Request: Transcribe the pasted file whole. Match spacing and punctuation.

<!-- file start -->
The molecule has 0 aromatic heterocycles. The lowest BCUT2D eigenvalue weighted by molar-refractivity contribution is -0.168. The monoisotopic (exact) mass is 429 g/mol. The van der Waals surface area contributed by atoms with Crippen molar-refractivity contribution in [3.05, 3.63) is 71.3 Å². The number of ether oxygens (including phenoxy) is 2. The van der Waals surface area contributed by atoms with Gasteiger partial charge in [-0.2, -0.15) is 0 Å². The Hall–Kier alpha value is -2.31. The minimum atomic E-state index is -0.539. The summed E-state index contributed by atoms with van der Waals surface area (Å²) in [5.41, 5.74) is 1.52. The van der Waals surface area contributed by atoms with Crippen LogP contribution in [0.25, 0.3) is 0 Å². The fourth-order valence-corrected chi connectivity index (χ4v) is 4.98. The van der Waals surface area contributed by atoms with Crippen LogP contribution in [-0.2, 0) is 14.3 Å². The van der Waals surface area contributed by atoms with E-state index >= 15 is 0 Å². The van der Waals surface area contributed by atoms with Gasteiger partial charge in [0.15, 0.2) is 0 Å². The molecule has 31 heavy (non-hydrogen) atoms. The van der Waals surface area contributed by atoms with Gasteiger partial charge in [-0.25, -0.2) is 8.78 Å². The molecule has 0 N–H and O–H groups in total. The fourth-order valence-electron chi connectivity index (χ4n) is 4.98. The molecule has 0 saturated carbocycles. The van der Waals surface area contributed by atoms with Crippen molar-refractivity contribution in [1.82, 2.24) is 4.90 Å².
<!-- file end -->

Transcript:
The molecule has 0 aromatic heterocycles. The lowest BCUT2D eigenvalue weighted by molar-refractivity contribution is -0.168. The monoisotopic (exact) mass is 429 g/mol. The van der Waals surface area contributed by atoms with Crippen molar-refractivity contribution in [3.05, 3.63) is 71.3 Å². The number of ether oxygens (including phenoxy) is 2. The van der Waals surface area contributed by atoms with Gasteiger partial charge in [-0.2, -0.15) is 0 Å². The Hall–Kier alpha value is -2.31. The minimum atomic E-state index is -0.539. The summed E-state index contributed by atoms with van der Waals surface area (Å²) in [5.41, 5.74) is 1.52. The van der Waals surface area contributed by atoms with Crippen LogP contribution in [0.25, 0.3) is 0 Å². The fourth-order valence-corrected chi connectivity index (χ4v) is 4.98. The van der Waals surface area contributed by atoms with Crippen LogP contribution in [-0.2, 0) is 14.3 Å². The van der Waals surface area contributed by atoms with E-state index >= 15 is 0 Å². The van der Waals surface area contributed by atoms with Gasteiger partial charge in [0.15, 0.2) is 0 Å². The molecule has 31 heavy (non-hydrogen) atoms. The van der Waals surface area contributed by atoms with Gasteiger partial charge in [-0.25, -0.2) is 8.78 Å². The molecule has 0 N–H and O–H groups in total. The fourth-order valence-electron chi connectivity index (χ4n) is 4.98. The molecule has 0 saturated carbocycles. The van der Waals surface area contributed by atoms with Crippen molar-refractivity contribution in [1.82, 2.24) is 4.90 Å².